Just thirty years ago, Czechoslovakia, born in the aftermath of the First World War, ceased to exist. On 1 January 1993, two new states came into being: the Czech Republic and Slovakia. This divorce, or partition, described as a ‘velvet’ divorce—like the revolution that had taken place three years earlier—has the particularity of having been carried out almost painlessly, without clashes … and without deaths: a rare fact in history.
Thirty years later, the debate over the necessity and relevance of this split continues to agitate historians and politicians. To understand it properly, it is important to go back a little. When Czechoslovakia was born in 1918 from the ruins of the Austro-Hungarian Empire, the cohabitation of Czechs and Slovaks within the same state was far from self-evident.
In Central Europe, the revival of the Slavic nations and the enhancement of their specific cultural and linguistic heritage throughout the 19th century gradually led to the emergence of a strong political feeling, pushing for the formation of nation-states, on the model of Western Europe—in a region where extreme ethnic diversity and territorial heterogeneity had always been the rule. The First World War led to the fall of a multinational state, the Habsburg monarchy, which was conceived as a reactionary anachronism by the republican drafters of the peace treaties. But the successor states, as the states that emerged in 1918-1919 and took over from the former Danube monarchy are called, were in many ways just as many multinational states.
The young Czechoslovakia, brought into being by the activism of politicians such as Edvard Beneš and Tomáš Masaryk, brought together within its borders populations that were diverse both in history and language. The presence of a German-speaking, formerly Austrian core in the western Sudetenland region was to cause Europe a great deal of concern a few years later. As for the Czechs and Slovaks, they found themselves living together in the same state, despite having long had separate destinies.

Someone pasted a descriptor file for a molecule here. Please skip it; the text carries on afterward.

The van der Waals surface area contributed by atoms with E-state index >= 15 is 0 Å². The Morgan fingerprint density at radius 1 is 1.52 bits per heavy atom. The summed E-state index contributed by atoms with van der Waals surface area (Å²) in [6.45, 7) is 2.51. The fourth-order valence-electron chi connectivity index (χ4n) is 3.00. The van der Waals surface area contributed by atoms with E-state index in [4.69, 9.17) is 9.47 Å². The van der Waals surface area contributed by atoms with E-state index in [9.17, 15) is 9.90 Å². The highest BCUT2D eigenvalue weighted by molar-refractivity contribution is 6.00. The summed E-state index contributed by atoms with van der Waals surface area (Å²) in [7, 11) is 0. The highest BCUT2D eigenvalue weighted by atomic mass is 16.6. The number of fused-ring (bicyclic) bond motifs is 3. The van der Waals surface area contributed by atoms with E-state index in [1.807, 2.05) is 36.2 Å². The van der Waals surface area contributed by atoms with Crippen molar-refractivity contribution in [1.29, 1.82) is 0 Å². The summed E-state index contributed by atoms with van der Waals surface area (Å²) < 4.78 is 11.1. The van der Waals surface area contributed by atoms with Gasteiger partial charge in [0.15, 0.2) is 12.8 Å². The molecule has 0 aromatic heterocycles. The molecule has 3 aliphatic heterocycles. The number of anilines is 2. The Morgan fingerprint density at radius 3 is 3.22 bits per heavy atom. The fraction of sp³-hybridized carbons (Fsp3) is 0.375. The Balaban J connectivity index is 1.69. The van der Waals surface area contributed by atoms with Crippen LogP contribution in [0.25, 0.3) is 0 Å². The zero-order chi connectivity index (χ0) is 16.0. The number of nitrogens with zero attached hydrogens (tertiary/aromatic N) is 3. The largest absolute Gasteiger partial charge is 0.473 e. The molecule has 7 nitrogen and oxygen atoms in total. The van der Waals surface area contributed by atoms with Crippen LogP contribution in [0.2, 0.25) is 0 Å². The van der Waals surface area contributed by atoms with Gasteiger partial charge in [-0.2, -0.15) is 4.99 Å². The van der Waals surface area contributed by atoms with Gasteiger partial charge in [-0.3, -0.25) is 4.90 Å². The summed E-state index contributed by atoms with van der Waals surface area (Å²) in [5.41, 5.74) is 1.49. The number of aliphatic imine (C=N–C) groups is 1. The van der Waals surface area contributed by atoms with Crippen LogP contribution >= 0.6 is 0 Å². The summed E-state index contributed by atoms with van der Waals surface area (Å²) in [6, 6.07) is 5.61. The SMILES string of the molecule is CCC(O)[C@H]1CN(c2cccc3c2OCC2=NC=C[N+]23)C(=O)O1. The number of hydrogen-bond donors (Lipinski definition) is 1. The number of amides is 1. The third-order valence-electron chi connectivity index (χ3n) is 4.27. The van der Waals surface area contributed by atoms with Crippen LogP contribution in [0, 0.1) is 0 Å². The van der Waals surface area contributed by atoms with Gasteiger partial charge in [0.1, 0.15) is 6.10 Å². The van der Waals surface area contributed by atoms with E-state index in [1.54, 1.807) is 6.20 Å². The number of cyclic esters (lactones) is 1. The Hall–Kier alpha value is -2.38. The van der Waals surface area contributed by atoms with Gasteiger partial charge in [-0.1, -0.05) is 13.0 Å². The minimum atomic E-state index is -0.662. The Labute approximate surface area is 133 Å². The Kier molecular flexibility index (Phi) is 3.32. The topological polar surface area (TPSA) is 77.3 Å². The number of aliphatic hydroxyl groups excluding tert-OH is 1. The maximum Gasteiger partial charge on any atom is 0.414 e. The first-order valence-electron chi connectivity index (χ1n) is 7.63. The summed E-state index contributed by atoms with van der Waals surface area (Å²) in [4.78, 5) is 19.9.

The Czechs, mainly concentrated in the provinces of Bohemia and Moravia, were under the control of Vienna during the Habsburg monarchy, while the Slovaks were under the control of Budapest. The Slovak capital, now known as Bratislava—Pozsony in Hungarian and Preßburg in German—was for a long time the capital of the part of Hungary, or Royal Hungary, that was preserved from the Ottoman occupation. The illusion of an ethnic and linguistic community between Czechs and Slovaks was maintained by 19th-century Slavic scholars, who had little regard for centuries-old geopolitical and historical realities.
Slovak sociologist Michal Vašečka, who teaches in Bratislava in Slovakia and Brno in Moravia, now a Czech province, is well aware of this complex reality: “We Slovaks and Czechs like to tell ourselves that we are culturally very close to each other, but this is not entirely true. The Czechs are much closer to the Austrians and Germans, while the Slovaks have a lot in common with the Hungarians, although we prefer not to admit it.”
At the European level, a certain bewilderment greeted the news of the separation, as musicologist Viera Polakovičová, former representative of Slovakia to UNESCO and former director of the Slovak Institute in Paris, recalls: “In diplomatic circles, the question was always the same: but why? Why partition? I was asked this question by Jacques Delors in Brussels.”
Disagreements were growing and a difference in development existed between the Czech Republic and Slovakia, pushing the leaders to consider divorce, even though the population, had it been consulted by referendum, might not have validated the birth of two separate states.
Then-Czech President Václav Havel was not personally in favour of the split, but he bowed to pressure from Slovak MPs. On 20 July 1992, three days after the Slovak Parliament adopted the declaration of independence of the Slovak nation, he resigned as president of the republic. His withdrawal made things somewhat easier. A few months of negotiations were enough to put the terms of the final separation on paper, while further south, war was already raging in former Yugoslavia.
Czechoslovakia’s great fortune is therefore that it was able to avoid a Yugoslav-style scenario, as the proximity between the two peoples was sufficient to allow an amicable separation in the absence of religious problems such as those existing between Catholic Croatia, Muslim Bosnia, and Orthodox Serbia. On the evening of Monday, 2 January 2023, Slovak Prime Minister Eduard Heger, together with all the former Czech heads of government since 1993, attended a major concert in Prague to mark the 30th anniversary of the founding of the independent Czech Republic, proving that the good relationship between the two countries still exists.